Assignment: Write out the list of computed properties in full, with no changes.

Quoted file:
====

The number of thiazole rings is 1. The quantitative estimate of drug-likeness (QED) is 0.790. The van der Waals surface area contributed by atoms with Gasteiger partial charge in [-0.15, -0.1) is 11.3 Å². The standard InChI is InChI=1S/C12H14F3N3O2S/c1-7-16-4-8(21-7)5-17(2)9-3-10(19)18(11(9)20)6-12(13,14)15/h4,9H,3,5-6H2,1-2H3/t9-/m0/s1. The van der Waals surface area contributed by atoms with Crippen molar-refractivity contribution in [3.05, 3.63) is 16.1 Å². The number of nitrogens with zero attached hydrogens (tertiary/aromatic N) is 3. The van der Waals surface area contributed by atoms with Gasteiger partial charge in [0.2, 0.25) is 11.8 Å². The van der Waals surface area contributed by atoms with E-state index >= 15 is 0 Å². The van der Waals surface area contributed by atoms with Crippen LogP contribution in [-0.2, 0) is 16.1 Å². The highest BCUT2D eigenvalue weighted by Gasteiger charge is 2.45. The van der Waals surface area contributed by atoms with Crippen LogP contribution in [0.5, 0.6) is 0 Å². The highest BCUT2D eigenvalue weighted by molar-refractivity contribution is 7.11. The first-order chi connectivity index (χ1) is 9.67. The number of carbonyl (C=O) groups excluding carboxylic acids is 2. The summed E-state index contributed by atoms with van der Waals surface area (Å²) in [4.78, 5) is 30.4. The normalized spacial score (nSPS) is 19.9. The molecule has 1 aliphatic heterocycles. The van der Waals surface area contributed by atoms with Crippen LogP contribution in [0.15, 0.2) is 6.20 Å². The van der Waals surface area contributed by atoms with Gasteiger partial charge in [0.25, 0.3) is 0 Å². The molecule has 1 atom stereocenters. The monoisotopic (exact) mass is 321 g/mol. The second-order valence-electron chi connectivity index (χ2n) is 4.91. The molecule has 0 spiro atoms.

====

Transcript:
The number of thiazole rings is 1. The quantitative estimate of drug-likeness (QED) is 0.790. The van der Waals surface area contributed by atoms with Gasteiger partial charge in [-0.15, -0.1) is 11.3 Å². The standard InChI is InChI=1S/C12H14F3N3O2S/c1-7-16-4-8(21-7)5-17(2)9-3-10(19)18(11(9)20)6-12(13,14)15/h4,9H,3,5-6H2,1-2H3/t9-/m0/s1. The van der Waals surface area contributed by atoms with Crippen molar-refractivity contribution in [3.05, 3.63) is 16.1 Å². The number of nitrogens with zero attached hydrogens (tertiary/aromatic N) is 3. The van der Waals surface area contributed by atoms with Gasteiger partial charge in [0.2, 0.25) is 11.8 Å². The van der Waals surface area contributed by atoms with E-state index >= 15 is 0 Å². The van der Waals surface area contributed by atoms with Crippen LogP contribution in [-0.2, 0) is 16.1 Å². The highest BCUT2D eigenvalue weighted by Gasteiger charge is 2.45. The van der Waals surface area contributed by atoms with Crippen LogP contribution in [0.5, 0.6) is 0 Å². The highest BCUT2D eigenvalue weighted by molar-refractivity contribution is 7.11. The first-order chi connectivity index (χ1) is 9.67. The number of carbonyl (C=O) groups excluding carboxylic acids is 2. The summed E-state index contributed by atoms with van der Waals surface area (Å²) in [4.78, 5) is 30.4. The normalized spacial score (nSPS) is 19.9. The molecule has 1 aliphatic heterocycles. The van der Waals surface area contributed by atoms with Crippen LogP contribution in [0.15, 0.2) is 6.20 Å². The van der Waals surface area contributed by atoms with Gasteiger partial charge in [0.25, 0.3) is 0 Å². The molecule has 1 atom stereocenters. The monoisotopic (exact) mass is 321 g/mol. The second-order valence-electron chi connectivity index (χ2n) is 4.91. The molecule has 0 spiro atoms.